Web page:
You'll likely not find a better western than John Ford's 'Searchers'

August 20, 1993|By Stephen Hunter | Stephen Hunter,Film Critic

True story: A would-be scriptwriter, new to Hollywood, is going in to a meeting with a big executive. His would-be producer and soon to be ex-partner suddenly says, "Suppose he asks you, 'What movie is your script like?' What would you say?"

The writer, an extremely wonderful and brilliant man, says, "He's not going to ask that."

L But the producer, an idiot, responds, "But suppose he does."

The writer thinks a moment and then says, "The Searchers."

The producer nods sagely and then says, "Hmmm. If he asks you that question . . . don't say anything."

That's the sad truth of "The Searchers" (1956), a great movie that almost nobody wants to see or even remember. It regularly makes every critic's list of 10 greatest films and it almost always is listed No. 1 on any compilation of 10 greatest westerns. Yet it is the most ornery, cussed, embittered great movie in the canon. It's as warm as a rattlesnake, beginning and ending with massacres and chronicling in between the travels of a bitter, violent misanthrope.

Well, at least now viewers will have a chance to make up their own minds and judge the film as it should be judged, on a big screen, at the highest pitch of its almost unbearable pictorial grandeur. The Senator is bringing back a brilliantly restored version of the movie to fill out a slow week of evenings between mainstream releases (in the afternoons, a superb print of "Snow White" is being screened.) And, if nothing else, the movie is a feast for the eyes, featuring two icons of the American screen -- Monument Valley, Utah, that dusty plain from whose flatness arise gigantic buttes like aircraft carrier flight decks, cheerfully disguised as Texas, and Mount John Wayne, icon and hero, charmer and sadist, leader and killer, in probably his most beautifully realized performance. Anybody who tells you Wayne couldn't act should be required to sit through this one.

"The Searchers" was nearly the culminating picture in the long relationship between Wayne and John Ford, who made him a star in 1939's "Stagecoach" and returned to him over and over in distinguished films such as "The Quiet Man," "Fort Apache," "She Wore a Yellow Ribbon," "They Were Expendable" and so on; they would work together once more in what amounted to a western coda, "The Man Who Shot Liberty Valance."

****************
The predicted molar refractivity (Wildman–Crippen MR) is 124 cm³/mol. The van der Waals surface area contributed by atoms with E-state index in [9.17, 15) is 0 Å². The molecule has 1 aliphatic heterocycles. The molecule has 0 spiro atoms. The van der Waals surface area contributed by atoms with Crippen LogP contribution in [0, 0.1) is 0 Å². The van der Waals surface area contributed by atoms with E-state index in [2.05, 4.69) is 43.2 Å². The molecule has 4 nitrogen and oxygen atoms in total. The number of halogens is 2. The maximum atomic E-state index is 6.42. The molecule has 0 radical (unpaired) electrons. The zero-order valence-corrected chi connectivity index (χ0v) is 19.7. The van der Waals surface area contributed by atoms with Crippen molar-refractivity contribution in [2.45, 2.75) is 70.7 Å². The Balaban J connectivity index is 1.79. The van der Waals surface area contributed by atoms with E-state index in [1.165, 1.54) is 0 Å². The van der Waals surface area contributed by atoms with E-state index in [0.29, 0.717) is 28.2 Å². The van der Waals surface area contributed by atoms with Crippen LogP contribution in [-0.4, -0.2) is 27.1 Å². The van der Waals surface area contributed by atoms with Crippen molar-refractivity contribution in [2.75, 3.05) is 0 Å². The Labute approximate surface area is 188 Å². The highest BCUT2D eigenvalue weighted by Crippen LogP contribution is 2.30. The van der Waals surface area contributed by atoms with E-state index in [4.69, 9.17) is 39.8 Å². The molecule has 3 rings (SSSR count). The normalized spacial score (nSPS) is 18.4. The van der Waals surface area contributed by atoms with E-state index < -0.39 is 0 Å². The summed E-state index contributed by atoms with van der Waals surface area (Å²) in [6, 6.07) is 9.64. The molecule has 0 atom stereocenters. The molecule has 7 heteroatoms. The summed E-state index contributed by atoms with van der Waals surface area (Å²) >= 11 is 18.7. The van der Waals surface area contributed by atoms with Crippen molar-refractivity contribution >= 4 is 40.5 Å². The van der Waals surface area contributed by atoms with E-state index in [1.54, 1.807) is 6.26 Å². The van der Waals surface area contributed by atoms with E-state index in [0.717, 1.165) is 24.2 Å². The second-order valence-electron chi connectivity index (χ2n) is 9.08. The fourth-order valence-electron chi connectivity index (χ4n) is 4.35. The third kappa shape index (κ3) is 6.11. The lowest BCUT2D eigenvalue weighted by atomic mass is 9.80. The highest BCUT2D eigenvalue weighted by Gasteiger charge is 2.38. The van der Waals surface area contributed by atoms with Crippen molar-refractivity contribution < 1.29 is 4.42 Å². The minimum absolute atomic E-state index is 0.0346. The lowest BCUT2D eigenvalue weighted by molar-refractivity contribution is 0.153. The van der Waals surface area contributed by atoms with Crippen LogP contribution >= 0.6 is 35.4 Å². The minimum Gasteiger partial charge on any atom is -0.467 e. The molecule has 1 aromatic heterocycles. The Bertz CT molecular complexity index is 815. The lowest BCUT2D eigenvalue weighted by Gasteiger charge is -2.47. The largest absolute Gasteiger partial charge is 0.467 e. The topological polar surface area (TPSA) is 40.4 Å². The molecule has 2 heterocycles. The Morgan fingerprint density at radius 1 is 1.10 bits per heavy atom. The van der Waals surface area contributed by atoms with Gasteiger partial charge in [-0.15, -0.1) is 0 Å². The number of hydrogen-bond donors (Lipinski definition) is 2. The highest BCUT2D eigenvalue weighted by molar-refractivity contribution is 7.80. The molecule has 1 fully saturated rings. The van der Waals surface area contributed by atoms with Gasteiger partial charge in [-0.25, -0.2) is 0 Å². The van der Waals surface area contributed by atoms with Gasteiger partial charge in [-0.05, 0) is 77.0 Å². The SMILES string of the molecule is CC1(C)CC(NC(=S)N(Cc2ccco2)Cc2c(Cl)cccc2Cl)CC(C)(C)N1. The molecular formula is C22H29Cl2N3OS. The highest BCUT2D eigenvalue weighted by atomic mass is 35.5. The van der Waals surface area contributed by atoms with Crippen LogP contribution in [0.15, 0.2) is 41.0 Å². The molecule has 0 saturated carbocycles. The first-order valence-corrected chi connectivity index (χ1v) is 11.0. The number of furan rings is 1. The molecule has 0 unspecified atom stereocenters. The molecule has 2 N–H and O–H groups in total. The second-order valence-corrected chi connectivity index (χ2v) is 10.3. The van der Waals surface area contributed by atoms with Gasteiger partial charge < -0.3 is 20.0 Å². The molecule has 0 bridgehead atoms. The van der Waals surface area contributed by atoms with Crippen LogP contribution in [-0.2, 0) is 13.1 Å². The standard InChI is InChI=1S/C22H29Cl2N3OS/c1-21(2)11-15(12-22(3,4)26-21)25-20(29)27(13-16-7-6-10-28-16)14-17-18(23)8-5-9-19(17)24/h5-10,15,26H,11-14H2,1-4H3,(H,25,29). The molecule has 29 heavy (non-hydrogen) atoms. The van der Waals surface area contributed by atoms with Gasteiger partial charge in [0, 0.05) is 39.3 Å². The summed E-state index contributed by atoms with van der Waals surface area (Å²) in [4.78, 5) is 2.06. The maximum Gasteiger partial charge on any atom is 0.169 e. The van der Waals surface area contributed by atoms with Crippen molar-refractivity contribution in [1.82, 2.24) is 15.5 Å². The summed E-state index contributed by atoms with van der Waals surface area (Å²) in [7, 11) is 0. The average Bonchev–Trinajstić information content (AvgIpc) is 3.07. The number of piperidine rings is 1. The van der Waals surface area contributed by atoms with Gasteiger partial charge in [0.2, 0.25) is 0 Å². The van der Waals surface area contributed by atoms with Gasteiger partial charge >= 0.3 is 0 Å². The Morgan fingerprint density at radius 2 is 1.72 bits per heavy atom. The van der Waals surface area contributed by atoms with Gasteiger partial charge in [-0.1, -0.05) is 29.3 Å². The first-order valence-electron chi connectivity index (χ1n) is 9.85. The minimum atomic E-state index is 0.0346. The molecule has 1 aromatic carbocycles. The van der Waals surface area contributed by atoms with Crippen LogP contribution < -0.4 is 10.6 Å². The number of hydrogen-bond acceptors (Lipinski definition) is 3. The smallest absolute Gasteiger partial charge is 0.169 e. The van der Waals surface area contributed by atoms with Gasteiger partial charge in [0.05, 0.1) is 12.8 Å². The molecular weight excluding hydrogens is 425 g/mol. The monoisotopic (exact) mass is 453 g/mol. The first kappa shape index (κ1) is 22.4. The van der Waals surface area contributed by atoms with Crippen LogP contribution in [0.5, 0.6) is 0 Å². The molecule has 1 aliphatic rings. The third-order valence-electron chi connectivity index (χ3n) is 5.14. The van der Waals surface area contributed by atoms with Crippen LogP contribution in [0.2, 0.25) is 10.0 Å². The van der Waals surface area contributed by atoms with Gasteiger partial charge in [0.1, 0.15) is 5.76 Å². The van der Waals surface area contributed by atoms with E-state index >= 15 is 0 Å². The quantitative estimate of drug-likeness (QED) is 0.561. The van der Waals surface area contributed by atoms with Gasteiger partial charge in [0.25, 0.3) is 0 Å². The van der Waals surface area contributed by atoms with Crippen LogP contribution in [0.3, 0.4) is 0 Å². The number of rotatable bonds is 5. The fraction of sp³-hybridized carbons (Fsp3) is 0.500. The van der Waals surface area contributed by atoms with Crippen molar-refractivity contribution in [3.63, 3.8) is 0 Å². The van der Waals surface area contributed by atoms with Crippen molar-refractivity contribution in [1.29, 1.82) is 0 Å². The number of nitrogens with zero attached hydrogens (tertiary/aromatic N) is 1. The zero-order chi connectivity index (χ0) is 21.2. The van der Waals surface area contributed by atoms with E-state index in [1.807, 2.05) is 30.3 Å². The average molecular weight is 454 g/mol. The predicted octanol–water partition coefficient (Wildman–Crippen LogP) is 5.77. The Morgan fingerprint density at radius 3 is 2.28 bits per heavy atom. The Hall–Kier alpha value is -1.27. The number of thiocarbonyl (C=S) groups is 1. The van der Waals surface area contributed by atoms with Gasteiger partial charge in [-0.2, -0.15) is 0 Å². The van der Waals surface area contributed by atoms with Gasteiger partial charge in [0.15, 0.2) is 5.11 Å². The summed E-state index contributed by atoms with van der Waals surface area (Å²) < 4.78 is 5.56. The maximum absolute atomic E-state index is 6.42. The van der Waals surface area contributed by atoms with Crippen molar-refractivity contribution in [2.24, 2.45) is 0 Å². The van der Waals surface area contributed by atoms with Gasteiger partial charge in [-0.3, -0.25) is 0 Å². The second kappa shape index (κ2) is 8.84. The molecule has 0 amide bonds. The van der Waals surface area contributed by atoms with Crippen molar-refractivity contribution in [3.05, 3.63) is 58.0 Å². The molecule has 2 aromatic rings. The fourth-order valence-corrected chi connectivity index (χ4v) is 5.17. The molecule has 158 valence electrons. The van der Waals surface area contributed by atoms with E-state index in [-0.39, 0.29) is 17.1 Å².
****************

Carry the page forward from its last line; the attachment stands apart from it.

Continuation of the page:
"The Searchers" is visually consistent with Ford's other great work which celebrated the Western landscape, but intellectually an anomaly. He almost always celebrated the society of men and the values of community and team work, but "The Searchers" is a dark and troubling film. Its hero Ethan Edwards (Wayne) is the most isolated hero in Ford's entire oeuvre and one of the most isolated men in American movies, a paragon of violent repression and a symphony of contradictions.

An ex-Confederate cavalryman, a possible murderer, tough, brutal and cynical, Ethan loves one thing: the woman his less dynamic brother has married. When he returns home to Texas after mysterious adventures following the war, it's just to see her, to be around her at a discreet distance (he's a secret romantic, specializing in unrequited love).

When she and the whole family are wiped out in an Indian raid, Ethan goes insane with rage. Yet a part of his massive spirit of contradiction is that, in some ways, he loves and respects the Indians, and has apparently even lived with them. (His background is never revealed in depth, but I bet it would be very interesting.) It then turns out that one daughter has survived and been adopted into the tribe, and thus Ethan, and a sidekick played by Jeff Hunter, take off after her, unaware that they are about to be tourists in genocide.

Ethan the Indian hater is unmoved as he ranges through the West, encountering signs of a tribal culture being deconstructed by the white man, while poor Marty (Hunter) is made more and more compassionate. (This is one of the earliest and best buddy-pictures, by the way, and the Ethan-Marty relationship is beautifully evoked.) For the longest time, "The Searchers" is picaresque, taking Ethan and Marty through resonant adventures in the West, each sketched briefly and pungently by Ford.

Ultimately, of course, the action returns to Monument Valley and Ethan at last finds his quarry. But the terrible anger of his burden has seemed to destroy him. He doesn't want to rescue Debbie (Natalie Wood), he wants to kill her, for the crime of miscegenation. Yet even for this most terrible of American men, the racist killer, there exists a chance at redemption and it's the movie's most powerful moment (and subtlest) when Ethan at last confronts his own kin and his own demons.

Of course, by today's chop-chop-chop editing standards, "The Searchers" may seem sluggish. When I showed it at a course I taught on "The Western" some years back, it chased my students from the room or into slumberland more effectively even than my rambling speeches (hard to believe, I know).

So here's my advice. It's long, it's bitter, it's slow. Deal with it. It's still great.

'The Searchers' (1956)

Starring John Wayne and Jeffrey Hunter

Directed by John Ford

Released by Warner Bros



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